At minimum, it was a whirlwind. It started in Oslo, when my cousin flew in from the States for some Scandinavian gallivanting. Little did we know that meant we would kidnap a Norwegian man and take him with us for our weekend excursion in Stockholm.
As much as I thought I’d mentally prepared myself for the “dark time” of visiting Iceland in December, my body was still puzzled when I looked out the window of the shuttle bus and was met with the pitch black. I triple-checked, but the glowing numbers on my phone informed me it was still half past nine in the morning.
It is rare when a short visit to a country is as memorable as the two layovers I had in Korea in 2012. En route from Hawaii to China, our first layover was twelve hours, during which we were shuttled to the Incheon Airport Transit Hotel, where each member of my four person team was given our own room for some respite from our travels. It was a pleasant stay, one that fully lived up to the “boutique” feel they strive for. But it was on the return journey from Malaysia to Hawaii that I was granted a most delightful visit to the city of Seoul. Nearly a full day to explore was an adventure I readily took on.
A good friend of mine, Benjamin, was teaching English abroad for the year at “Bits English School,” so upon exiting the airport, he met us at baggage claim and we took the train into the Seoul. Ben and I visited the school where he taught, the children taught me to say hello with their precious voices, “an-nyung-ha-se-yo!” (안녕하세요). They were energetic and smiling, even though I was still getting used to the idea that one is obligated to take off their shoes when they entered a home, school, or proper room. They loved holding my hands and walking me from the shoe rack and into their classroom. Children have such a sweetness about them, their contagious joy and friendliness is something I always aim to embody more, among other childlike tendencies.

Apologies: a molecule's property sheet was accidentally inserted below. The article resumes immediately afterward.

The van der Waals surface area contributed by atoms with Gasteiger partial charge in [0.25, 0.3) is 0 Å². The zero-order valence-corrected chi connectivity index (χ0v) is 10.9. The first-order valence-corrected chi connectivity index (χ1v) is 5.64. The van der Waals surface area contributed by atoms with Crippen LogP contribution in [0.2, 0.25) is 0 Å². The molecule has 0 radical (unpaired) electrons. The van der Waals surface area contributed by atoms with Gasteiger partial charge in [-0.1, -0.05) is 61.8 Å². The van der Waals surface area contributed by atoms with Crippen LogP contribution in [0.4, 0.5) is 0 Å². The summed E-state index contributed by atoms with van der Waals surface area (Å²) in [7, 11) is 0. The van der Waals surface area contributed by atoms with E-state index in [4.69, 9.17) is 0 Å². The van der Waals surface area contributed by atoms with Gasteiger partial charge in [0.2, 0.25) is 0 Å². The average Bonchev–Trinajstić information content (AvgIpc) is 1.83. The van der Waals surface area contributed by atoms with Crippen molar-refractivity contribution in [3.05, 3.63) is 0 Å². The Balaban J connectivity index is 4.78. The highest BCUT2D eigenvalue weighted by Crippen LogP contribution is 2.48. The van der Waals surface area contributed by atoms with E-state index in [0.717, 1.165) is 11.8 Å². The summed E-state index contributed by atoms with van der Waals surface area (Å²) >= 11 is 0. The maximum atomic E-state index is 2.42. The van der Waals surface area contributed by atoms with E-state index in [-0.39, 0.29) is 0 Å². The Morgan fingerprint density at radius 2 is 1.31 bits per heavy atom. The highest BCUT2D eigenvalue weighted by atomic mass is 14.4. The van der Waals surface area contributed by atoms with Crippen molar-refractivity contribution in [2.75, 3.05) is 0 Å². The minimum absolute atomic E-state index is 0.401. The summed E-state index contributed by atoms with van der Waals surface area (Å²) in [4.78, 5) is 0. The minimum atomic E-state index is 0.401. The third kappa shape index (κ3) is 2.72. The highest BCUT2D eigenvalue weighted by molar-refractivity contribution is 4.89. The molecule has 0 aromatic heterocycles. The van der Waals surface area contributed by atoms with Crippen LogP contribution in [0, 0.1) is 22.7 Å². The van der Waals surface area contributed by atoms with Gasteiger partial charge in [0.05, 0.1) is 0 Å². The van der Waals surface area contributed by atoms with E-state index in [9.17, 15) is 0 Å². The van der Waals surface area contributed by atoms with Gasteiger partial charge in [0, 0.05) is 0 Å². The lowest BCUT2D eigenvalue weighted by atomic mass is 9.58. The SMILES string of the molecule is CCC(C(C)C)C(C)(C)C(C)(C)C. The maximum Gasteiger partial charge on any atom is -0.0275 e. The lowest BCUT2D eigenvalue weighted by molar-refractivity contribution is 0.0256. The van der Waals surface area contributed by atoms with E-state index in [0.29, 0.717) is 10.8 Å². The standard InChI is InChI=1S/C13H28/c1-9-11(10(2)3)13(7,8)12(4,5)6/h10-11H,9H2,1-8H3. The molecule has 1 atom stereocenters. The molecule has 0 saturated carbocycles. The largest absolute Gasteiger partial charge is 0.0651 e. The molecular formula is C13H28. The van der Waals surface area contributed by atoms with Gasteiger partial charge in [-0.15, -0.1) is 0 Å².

Unfortunately the day didn’t lend me much time to spend at the school, but Ben had arranged a friend of his to give me a small tour of the city, so we met at a cafe and I wished Ben a farewell. Eivind was a Norwegian friend of his who was also spending some time in Korea. We had an entire day to run around, getting lost in (and at the edges of) the city, trying pastries and catching trains. Just last month Eivind and I saw each other again, this time in Norway, and he laughed about our random afternoon as acquaintances.
Tilting my head as though my posture would allow me more of a glimpse into the recesses of my mind, I told him I was preparing to write this blog entry.